We promised you a transparent editorial process so here’s the round-up of our first call for submissions. Who submitted, what we saw and how we made the tough decisions.
The call opened on the 20th of July and it officially closed at midnight GMT on the 19th of September. In that time, we received 50 individual submissions from 32 artists in at least 5 forms – some of them were tough to classify and we loved that even more!
We accepted 13 of those submissions (acceptance rate of 20% calculated by piece) from 11 artists (acceptance rate of 34% calculated by artist). That’s right, a full one third of the people who submitted to us had a least one work accepted. In fact, several artists had two accepted.
From a social media poem generated by an installation of performance art, to literary fiction and visual art, we loved exploring the depth of your creativity and thinking about the ways in which these pieces could and would inspire more art. Thank you and congratulations to everyone who sent us your work and supported the experiment that is all the sins.
We set a tough challenge to artists with our theme of Roald Dahl but the art we recieved more than rose to it. Subversive and wildly creative work rolled in. Some pieces embraced the theme more literally, playing with Dahl-like language and, as you’ll see in our first edition, creating found poetry from his original text. Others took on his darker elements and made us question a world we thought we knew. Still others delved into the relationship between literature and the visual arts, using one to illuminate and add new meaning to the original artwork.
When making editorial decisions for our inaugural edition, we had several criteria in mind. This first publication will set the tone for all the sins: What do we value? Of what standard is the work we publish? What are our aims and goals? We looked for works of art that were, first and foremost, of the highest standard. This meant well structured, well edited and gripping for the audience. We also looked for work that embraced the mission of all the sins, that is, to use the possibilities offered by the internet to engage with and advance art. Finally, we looked for art that had something to say. We are particularly drawn to art that in some way challenges form, content, technique, context or a combination of these.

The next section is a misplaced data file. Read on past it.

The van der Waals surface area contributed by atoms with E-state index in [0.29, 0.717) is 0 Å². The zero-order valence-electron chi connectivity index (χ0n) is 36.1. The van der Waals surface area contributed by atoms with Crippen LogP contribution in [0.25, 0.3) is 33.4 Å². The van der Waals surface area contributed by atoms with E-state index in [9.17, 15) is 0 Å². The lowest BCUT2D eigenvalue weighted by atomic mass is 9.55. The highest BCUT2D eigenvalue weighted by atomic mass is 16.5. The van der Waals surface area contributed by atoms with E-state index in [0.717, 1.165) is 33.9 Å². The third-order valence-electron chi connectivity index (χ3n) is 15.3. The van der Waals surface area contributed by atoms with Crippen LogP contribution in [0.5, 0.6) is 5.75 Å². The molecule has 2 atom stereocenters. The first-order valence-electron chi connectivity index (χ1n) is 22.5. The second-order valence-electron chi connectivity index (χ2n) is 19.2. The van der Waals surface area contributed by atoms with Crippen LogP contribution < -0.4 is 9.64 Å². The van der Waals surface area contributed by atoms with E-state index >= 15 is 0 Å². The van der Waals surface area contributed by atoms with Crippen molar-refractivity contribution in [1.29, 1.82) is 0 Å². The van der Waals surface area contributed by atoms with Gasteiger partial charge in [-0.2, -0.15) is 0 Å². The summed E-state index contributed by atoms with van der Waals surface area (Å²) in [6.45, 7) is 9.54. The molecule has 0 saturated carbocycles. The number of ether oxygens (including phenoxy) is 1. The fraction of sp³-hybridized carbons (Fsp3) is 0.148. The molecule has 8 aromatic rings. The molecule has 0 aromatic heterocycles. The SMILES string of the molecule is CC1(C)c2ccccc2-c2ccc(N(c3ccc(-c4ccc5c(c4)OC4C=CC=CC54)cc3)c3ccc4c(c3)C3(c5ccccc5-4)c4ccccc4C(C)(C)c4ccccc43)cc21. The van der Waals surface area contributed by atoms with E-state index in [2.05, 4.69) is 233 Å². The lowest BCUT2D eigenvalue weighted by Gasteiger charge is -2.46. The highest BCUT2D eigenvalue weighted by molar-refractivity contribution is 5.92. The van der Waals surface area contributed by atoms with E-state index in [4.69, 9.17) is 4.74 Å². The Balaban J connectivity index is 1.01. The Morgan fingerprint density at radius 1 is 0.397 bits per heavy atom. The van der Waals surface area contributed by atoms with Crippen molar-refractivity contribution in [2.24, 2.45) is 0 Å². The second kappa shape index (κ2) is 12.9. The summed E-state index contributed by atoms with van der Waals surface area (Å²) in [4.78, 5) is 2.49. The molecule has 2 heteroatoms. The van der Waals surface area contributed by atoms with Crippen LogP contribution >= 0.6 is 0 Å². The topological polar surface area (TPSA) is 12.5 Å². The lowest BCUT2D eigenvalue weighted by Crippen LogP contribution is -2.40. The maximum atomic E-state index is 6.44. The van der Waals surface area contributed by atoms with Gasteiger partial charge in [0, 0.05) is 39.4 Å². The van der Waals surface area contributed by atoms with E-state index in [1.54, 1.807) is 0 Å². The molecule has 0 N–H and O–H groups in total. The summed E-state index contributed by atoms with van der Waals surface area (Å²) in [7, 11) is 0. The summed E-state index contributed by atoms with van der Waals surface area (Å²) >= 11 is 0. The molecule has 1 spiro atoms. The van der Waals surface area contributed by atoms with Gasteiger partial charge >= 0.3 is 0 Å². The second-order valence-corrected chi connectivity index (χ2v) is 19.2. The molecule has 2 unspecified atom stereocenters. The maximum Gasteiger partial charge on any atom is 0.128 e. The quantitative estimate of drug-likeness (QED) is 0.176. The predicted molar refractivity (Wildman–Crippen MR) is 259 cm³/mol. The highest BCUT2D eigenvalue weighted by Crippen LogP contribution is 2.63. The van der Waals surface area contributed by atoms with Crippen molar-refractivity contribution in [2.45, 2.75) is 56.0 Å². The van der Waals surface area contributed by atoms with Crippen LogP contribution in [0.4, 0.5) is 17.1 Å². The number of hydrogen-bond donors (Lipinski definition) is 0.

Reading blind was an interesting experience because it meant that, until we had hashed out our final line-up, we had no idea to whom the work belonged. We turned down some very well-established and talented artists, while some with fewer publications/showings etc. rose to the top of our pile. We had some proper arguments over a few pieces and even had to turn down some excellent work because it didn’t quite fit either with this edition or our publication. This was not a reflection on the standard of writing, but a reflection of our editorial direction.
Because we had a fairly small first submission pool, we were able to give feedback to everyone who submitted. Sometimes this took the form of suggesting a few minor edits as a condition to publication; in several instances, we encouraged the artists to rework and then resubmit; and in other cases, it was an explanation of why we either accepted or declined the piece. We hope that this individual feedback will make our thought process clearer and perhaps even be of use to artists in future submissions.
We are thrilled to bring you not only the work of some prize-winning and nominated artists, but also some excellent newer voices. We hope that what you find in our inaugural issue will encourage you to head down the rabbit hole of art, clicking through the pages, making your own connections and inspiring you to create your own art, or perhaps just to see yourself and the world we live in differently.
The first edition of all the sins will go live on Thursday 6th October in time for National Poetry Day. Look out for us then!